As shown in FIG. 15, the storage device 1530 also stores a local communication event database 1600. One example of such a database 1600 that may be used in connection with the mobile communication apparatus 1500 will now be described in detail with respect to FIG. 16. The illustration and accompanying descriptions of the database presented herein are exemplary, and any number of other database arrangements could be employed besides those suggested by the figures. For example, note that some or all of the information in the local communication event database might be stored at a remote server (e.g., associated with a CRM application). According to some embodiments, no event communication database is present (e.g., a context application might simply search local and/or remote stores of information maintained by other applications).

FIG. 16 is a tabular view of a portion of a local communication event database 1600 in accordance with some embodiments of the present invention. The table includes entries associated with various communication events that have been initiated or received by a mobile communication device. The table also defines fields 1602, 1604, 1606, 1608, 1610 for each of the entries. The fields specify: an event identifier 1602, an event type 1604, an event day/time 1606, one or more event tokens 1608, and associated event IDs 1610. The information in the database 1600 may be periodically created and updated based on events initiated from or received by a mobile communication device.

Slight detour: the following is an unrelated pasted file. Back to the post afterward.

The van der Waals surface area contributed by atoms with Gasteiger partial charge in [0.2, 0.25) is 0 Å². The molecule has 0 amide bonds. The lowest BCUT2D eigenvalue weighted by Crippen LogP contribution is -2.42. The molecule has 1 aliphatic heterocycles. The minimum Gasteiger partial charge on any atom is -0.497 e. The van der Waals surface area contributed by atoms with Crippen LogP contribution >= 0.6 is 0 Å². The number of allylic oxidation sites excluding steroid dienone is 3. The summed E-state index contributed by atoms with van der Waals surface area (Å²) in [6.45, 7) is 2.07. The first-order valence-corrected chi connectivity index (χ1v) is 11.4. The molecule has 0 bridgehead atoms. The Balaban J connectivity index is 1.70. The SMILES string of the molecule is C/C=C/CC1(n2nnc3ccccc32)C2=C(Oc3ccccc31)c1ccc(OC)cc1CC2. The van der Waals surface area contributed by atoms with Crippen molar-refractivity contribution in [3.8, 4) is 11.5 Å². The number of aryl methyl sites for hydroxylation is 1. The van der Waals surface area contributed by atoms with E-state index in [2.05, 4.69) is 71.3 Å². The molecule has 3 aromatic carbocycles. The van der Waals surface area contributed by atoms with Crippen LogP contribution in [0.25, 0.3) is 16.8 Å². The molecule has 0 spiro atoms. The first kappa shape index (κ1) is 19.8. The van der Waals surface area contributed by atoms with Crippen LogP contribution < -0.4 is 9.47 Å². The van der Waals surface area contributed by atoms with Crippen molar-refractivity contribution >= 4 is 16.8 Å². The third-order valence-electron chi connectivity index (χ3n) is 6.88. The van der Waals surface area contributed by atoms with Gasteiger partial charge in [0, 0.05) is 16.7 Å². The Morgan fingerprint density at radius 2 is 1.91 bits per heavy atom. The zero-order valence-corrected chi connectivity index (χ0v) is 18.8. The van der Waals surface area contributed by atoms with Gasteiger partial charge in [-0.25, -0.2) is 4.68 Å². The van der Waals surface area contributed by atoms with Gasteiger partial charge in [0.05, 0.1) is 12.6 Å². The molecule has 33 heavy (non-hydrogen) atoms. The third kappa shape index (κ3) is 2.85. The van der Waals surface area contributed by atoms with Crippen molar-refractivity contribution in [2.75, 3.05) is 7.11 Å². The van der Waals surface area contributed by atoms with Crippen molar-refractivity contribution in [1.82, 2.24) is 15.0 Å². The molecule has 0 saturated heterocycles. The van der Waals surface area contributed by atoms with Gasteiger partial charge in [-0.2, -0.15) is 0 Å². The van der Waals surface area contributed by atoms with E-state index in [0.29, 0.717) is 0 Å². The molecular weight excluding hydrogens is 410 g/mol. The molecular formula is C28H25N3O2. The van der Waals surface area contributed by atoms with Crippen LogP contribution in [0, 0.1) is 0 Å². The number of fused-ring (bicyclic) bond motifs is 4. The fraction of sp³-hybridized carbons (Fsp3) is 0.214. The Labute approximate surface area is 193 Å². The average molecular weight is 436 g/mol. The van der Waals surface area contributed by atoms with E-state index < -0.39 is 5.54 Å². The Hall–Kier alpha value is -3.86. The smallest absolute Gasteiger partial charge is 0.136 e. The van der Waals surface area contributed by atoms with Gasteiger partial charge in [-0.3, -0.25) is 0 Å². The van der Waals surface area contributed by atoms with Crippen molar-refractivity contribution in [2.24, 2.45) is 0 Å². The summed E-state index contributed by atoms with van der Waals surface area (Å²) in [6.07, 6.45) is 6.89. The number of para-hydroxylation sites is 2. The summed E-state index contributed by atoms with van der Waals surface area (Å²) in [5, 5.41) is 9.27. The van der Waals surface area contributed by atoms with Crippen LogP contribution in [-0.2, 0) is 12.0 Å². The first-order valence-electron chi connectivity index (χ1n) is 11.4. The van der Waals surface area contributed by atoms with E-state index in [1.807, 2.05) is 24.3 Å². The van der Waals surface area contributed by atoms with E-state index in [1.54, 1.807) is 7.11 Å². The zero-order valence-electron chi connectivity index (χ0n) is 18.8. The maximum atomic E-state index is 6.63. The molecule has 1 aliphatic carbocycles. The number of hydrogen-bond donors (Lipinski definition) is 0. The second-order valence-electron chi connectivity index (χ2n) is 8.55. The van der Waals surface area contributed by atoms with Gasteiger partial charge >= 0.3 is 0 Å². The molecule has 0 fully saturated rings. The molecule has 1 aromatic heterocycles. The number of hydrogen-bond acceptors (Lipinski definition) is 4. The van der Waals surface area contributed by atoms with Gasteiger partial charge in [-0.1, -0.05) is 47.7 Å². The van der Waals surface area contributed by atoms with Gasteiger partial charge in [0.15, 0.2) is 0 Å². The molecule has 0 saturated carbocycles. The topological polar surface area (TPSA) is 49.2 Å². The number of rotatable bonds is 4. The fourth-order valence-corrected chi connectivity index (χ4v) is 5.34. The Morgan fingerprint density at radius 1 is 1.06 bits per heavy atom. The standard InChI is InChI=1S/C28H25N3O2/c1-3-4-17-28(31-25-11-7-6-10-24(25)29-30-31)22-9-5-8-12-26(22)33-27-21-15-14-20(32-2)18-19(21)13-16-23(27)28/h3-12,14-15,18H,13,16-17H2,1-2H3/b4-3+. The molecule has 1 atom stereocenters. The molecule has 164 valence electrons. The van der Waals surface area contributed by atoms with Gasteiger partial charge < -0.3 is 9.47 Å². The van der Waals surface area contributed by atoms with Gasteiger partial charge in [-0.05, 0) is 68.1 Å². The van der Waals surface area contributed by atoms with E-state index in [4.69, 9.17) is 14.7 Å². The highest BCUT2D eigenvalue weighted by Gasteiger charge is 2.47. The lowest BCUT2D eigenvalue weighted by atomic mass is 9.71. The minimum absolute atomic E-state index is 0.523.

The event identifier 1602 may be, for example, an alphanumeric code associated with a particular communication event, and the event type 1604 might indicate a native application that initiated or received the event (e.g., that the event as an inbound telephone call or an outbound email). The event date/time 1606 might indicate when the event occurred and/or how long the event lasted. The event tokens 1608 might include one or more “tokens” (e.g., character strings) that were discovered in the communication. The associated event IDs 1610 might indicate that the context client has already determined that other events are related to the event associated with the event identifier 1602. In other embodiments, the related events are determined when the user initiates a context search.